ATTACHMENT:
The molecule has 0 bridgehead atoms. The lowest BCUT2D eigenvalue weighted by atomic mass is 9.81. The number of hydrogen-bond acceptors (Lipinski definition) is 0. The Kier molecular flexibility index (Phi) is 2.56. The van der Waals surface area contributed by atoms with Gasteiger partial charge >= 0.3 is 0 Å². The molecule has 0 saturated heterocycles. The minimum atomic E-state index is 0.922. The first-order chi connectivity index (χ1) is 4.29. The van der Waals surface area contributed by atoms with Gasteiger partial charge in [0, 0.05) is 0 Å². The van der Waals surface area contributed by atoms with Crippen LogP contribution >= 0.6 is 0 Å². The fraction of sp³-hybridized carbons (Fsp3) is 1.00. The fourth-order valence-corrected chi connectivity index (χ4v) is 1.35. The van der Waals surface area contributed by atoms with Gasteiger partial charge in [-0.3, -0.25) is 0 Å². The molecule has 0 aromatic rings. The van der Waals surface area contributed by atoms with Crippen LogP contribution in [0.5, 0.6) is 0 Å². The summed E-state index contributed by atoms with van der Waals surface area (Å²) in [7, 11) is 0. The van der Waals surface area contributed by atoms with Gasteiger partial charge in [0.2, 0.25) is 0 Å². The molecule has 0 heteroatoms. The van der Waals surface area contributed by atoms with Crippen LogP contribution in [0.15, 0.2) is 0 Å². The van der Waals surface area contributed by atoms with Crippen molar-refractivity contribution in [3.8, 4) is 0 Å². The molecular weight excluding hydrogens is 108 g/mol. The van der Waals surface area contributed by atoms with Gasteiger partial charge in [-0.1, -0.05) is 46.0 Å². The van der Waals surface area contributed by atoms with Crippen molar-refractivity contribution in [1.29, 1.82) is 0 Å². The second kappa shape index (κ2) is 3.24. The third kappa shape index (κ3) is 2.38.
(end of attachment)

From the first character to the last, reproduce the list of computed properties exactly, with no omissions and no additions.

The molecule has 0 bridgehead atoms. The lowest BCUT2D eigenvalue weighted by atomic mass is 9.81. The number of hydrogen-bond acceptors (Lipinski definition) is 0. The Kier molecular flexibility index (Phi) is 2.56. The van der Waals surface area contributed by atoms with Gasteiger partial charge >= 0.3 is 0 Å². The molecule has 0 saturated heterocycles. The minimum atomic E-state index is 0.922. The first-order chi connectivity index (χ1) is 4.29. The van der Waals surface area contributed by atoms with Gasteiger partial charge in [0, 0.05) is 0 Å². The van der Waals surface area contributed by atoms with Crippen LogP contribution >= 0.6 is 0 Å². The fraction of sp³-hybridized carbons (Fsp3) is 1.00. The fourth-order valence-corrected chi connectivity index (χ4v) is 1.35. The van der Waals surface area contributed by atoms with Gasteiger partial charge in [-0.3, -0.25) is 0 Å². The molecule has 0 aromatic rings. The van der Waals surface area contributed by atoms with Crippen LogP contribution in [0.5, 0.6) is 0 Å². The summed E-state index contributed by atoms with van der Waals surface area (Å²) in [7, 11) is 0. The van der Waals surface area contributed by atoms with Gasteiger partial charge in [0.2, 0.25) is 0 Å². The molecule has 0 heteroatoms. The van der Waals surface area contributed by atoms with Crippen LogP contribution in [0.15, 0.2) is 0 Å². The van der Waals surface area contributed by atoms with Crippen molar-refractivity contribution in [3.8, 4) is 0 Å². The molecular weight excluding hydrogens is 108 g/mol. The van der Waals surface area contributed by atoms with Gasteiger partial charge in [-0.1, -0.05) is 46.0 Å². The van der Waals surface area contributed by atoms with Crippen molar-refractivity contribution in [1.29, 1.82) is 0 Å². The second kappa shape index (κ2) is 3.24. The third kappa shape index (κ3) is 2.38.